Dwen understands the importance of mentoring young people. Today, she is much more aware of the mechanisms behind the industry. But there was a time when she became frustrated, and she wants new hires to be better prepared for the challenges to come.
“My mentors are male and female, and they’re wonderful,” Dwen says. “But what I was missing, and what I am missing, is a mentor of color. My mentors didn’t know exactly how I felt. They said that sometimes they see it. Sometimes, they don’t. I see it every single day I come into the office.”
Mentors can teach people of color how to navigate through the industry and its murky politics. They have the powerful ability to act as champions for people of color and to make sure young mentees are on the path to leadership positions.
The right mentors in positions of power can steer mentees in the right direction, and most importantly, recommend them for promotions. Effective mentorship can drive meaningful change, especially for those who have been underrepresented.
Driving Change at Cummins
Since March, Dwen has been working from home. She has all of the essentials, including a laptop, mouse, monitor, keyboard, and collaborative digital tools. Her home also happens to be situated at the heart of the Black Lives Matter protests that occurred throughout late-May and June 2020. The events including the tragic loss of life in Black communities, the overt acts of racism and discrimination, and the disproportionate impact of COVID-19 due to racial disparities in our healthcare system have heightened public awareness and acknowledgment of the systemic racism, social injustices, and proven inequities impacting Blacks in America. When the protests took place, her colleagues called to check in and see how she was doing. They were also keen to listen.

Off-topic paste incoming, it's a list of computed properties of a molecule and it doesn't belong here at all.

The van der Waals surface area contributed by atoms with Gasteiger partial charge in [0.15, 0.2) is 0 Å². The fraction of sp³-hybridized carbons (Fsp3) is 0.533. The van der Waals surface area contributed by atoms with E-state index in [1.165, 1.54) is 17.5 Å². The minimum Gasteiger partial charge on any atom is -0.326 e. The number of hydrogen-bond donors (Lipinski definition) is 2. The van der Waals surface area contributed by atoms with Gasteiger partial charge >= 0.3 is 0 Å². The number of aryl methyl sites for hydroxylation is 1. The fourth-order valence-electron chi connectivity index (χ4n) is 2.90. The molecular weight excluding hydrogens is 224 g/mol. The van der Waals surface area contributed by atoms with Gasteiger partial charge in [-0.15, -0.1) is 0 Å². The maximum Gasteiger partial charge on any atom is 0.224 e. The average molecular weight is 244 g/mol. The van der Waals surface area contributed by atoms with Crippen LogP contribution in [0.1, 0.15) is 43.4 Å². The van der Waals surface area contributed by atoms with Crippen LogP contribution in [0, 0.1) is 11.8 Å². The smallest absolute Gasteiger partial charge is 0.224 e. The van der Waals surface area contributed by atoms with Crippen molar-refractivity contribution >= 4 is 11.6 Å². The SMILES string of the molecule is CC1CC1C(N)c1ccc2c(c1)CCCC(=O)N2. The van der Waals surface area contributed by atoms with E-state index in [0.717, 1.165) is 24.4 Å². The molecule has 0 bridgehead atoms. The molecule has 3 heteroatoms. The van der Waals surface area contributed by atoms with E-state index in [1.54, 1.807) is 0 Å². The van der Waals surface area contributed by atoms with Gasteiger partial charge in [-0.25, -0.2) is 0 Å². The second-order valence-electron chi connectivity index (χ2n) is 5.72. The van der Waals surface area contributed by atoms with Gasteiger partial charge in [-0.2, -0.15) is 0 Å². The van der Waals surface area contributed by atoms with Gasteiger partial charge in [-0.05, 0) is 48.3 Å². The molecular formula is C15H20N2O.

“We’ve always said that we are focusing on diversity and inclusion within our company,” Dwen says. “But we’re now walking the talk. I am cautiously optimistic about the future. I am very optimistic that it will be better for those who proceed me.”
Dwen wants Black people and other people to realize that they should not let their socioeconomic background or family deter them from what they want. Bright and young entrepreneurs are coming up and will change the world. They’ll be the next Bill Gates, Jack Dorsey, or Jeff Bezos. And they won’t be white.
“Blacks were always born being innovators,” she proudly says. “We had to be innovators, and they have it in there, they just need somebody to support them.”
Cummins has formed a team to implement strategies and drive execution in four external-facing focus areas: police reform, criminal justice, social justice, and economic empowerment. Internally, Cummins' global diversity, equity, and inclusion strategy continue to expand and progress its U.S. Diversity Growth Initiative. Started in 2015, this initiative aims to improve the representation, development, advance. Throughout Cummins' 100-year history, diversity and inclusion has been a business imperative, and it is one of the company's five official values. Cummins knows that having diverse employees doesn't drive business success alone; it's how the company uses diversity that makes an impact.